When you imagine academics convening on the topic of global climate change you likely picture a symposium of nerds discussing climate models and quantitative statistics rather than artists and philosophers talking about compassion and justice.
A recent conference—Climate Change in Culture—was hosted (May 28-31st) on PEI to draw attention to the importance of culture for thinking through and dealing with climate change. The main takeaway message: the arts, the social sciences, the humanities, all of those things which exceed the rational gaze of science, are absolutely crucial in dealing with this pressing environmental crisis. This is a hard message to sell, for it works against the mainstream one which suggests that science and technology will get us out of the problem that they got us into in the first place.
I am a professor at St. Thomas University and I attended the conference. Here are some snapshots from my experience.
Attendees heard from social scientists and government employees who are finding, through on-the-ground experience, that “vulnerability” and “resilience” are not static, universal concepts despite how they’re commonly portrayed. Instead, researchers like Gabriela Christmann (Leibniz Institute for Regional Development) find that people understand their climate vulnerability in very local ways; residents of Lubek (Germany), for example, experience perceptions of possible vulnerability as fear of flooding of the “old city”—a narrative about cultural heritage that Christmann thinks is very much connected to Lubek’s history.
Erin Taylor (Government of PEI) has found through talking with islanders that many live in denial of their vulnerability; Taylor showed one picture of an island house whose owner is steeling himself against the rising tide with a flimsy fence and whose efforts read as heroic as they are blind. Work like this, which reveals how vulnerability is actually experienced in practice, is of crucial importance because people’s conceptions of vulnerability—how threatened people feel they really are—determines exposure to and response to climate change and its associated risks.
Unfortunately, Dr. Joanna Wolf of Royal Roads University said that adaptation is increasingly framed by climate change policy-makers as a technological challenge, a “risk management” issue, rather than as a social process as Christmann and Taylor suggest.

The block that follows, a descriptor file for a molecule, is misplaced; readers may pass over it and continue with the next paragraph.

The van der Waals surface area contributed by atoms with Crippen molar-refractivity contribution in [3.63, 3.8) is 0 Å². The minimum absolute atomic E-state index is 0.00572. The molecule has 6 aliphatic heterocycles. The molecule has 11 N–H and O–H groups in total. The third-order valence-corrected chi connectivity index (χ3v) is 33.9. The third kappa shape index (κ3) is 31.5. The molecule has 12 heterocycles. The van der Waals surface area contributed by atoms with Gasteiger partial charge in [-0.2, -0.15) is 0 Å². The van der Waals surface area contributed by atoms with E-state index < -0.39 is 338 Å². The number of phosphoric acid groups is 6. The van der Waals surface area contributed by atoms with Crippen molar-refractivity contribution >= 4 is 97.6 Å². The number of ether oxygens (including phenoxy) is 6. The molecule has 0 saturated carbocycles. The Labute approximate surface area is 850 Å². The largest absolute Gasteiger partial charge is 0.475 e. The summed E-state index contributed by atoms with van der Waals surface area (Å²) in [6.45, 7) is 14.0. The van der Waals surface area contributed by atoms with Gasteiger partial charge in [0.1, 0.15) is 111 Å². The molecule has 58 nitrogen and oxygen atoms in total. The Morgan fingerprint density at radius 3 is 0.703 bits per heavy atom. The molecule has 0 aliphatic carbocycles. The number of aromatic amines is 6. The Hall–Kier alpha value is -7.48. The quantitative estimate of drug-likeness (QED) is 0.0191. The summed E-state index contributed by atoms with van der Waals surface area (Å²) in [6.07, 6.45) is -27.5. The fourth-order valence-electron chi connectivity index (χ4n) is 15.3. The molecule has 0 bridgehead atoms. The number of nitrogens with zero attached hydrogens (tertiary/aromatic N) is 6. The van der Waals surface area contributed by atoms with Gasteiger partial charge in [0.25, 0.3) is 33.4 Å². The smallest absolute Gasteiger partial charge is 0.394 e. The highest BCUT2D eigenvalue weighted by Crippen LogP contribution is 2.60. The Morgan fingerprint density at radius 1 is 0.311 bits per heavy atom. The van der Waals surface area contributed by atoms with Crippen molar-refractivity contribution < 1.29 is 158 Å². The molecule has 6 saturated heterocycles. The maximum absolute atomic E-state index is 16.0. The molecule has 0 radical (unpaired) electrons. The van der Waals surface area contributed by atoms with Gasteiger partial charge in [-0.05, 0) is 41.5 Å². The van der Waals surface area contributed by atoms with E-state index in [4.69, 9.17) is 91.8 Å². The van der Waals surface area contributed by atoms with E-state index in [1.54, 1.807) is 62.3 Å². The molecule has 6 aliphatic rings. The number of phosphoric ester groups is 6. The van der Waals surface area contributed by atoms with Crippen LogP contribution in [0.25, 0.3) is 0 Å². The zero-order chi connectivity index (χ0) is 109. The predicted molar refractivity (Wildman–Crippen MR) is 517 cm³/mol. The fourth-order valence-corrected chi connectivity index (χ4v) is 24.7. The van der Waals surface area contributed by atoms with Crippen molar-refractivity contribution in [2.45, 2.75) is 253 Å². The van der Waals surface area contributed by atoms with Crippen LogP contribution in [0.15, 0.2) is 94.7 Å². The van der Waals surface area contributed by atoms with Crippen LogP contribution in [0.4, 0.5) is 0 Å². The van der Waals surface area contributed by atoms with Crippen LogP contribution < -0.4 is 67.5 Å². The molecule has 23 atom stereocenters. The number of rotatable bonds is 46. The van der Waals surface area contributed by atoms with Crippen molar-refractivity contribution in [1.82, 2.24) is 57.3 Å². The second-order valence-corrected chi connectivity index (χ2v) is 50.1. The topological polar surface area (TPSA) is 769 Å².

One of these climate change policy-makers, one of the leading decision-makers in the U.S., spoke to conference goers. Andrew Light, Senior Climate Adviser for the U.S. Department of State, discussed the bumpy rode to the upcoming Paris climate summit, and he suggested that the arts have a big role to play in achieving international cooperation. Why the arts? Because the friction at every meeting, from Kyoto until now, has been a product of distributive justice issues rather than a lack of statistics or data that confirms the reality of climate change. Light said that “the mother of all climate problems” is figuring out “who will reduce, by how much and on what timeline?” The portrait that Light painted of international decision-makers was not a flattering one; these key players—those who appear to hold all of our futures in their hands—seem like so many squabbling children. But Light was hopeful about Paris and about the role of “philosophers and artists” (he himself is a trained philosopher) in addressing this “moral terrain” of climate change and steering us back toward Kyoto level commitments.
We attendees also heard from practitioners: artists making beautiful and provocative paintings and weavings, and architects whose practice sits at the intersection of meaning and daily life. BGHJ Architects in PEI is a firm “committed to combatting climate change through sustainable architectural practice.” Members of the firm spoke to us about how architects “cannot work toward sustainability in a vacuum,” by which they meant that clients’ expectations, demands and uses of the built environment are a big part of sustainability. In fact, the current unsustainability of the built environment comes 40% from how buildings are used (rather than how and from what they’re built). When I heard this I thought about my recent conversation with an employee at a hardware store about dual flush toilets—they apparently only function sustainably if they’re used properly.
And so we’re reminded that each of us has a vital role to play in addressing climate change (likely Media Co-op readers need no reminding here). What’s so empowering about a conference like Climate and Culture is that it widens the sphere of influence beyond the small group of people who produce data or make large-scale decisions into the sphere of art and the everyday.
Kelly Bronson is a professor in the Science and Technology programme at St. Thomas University.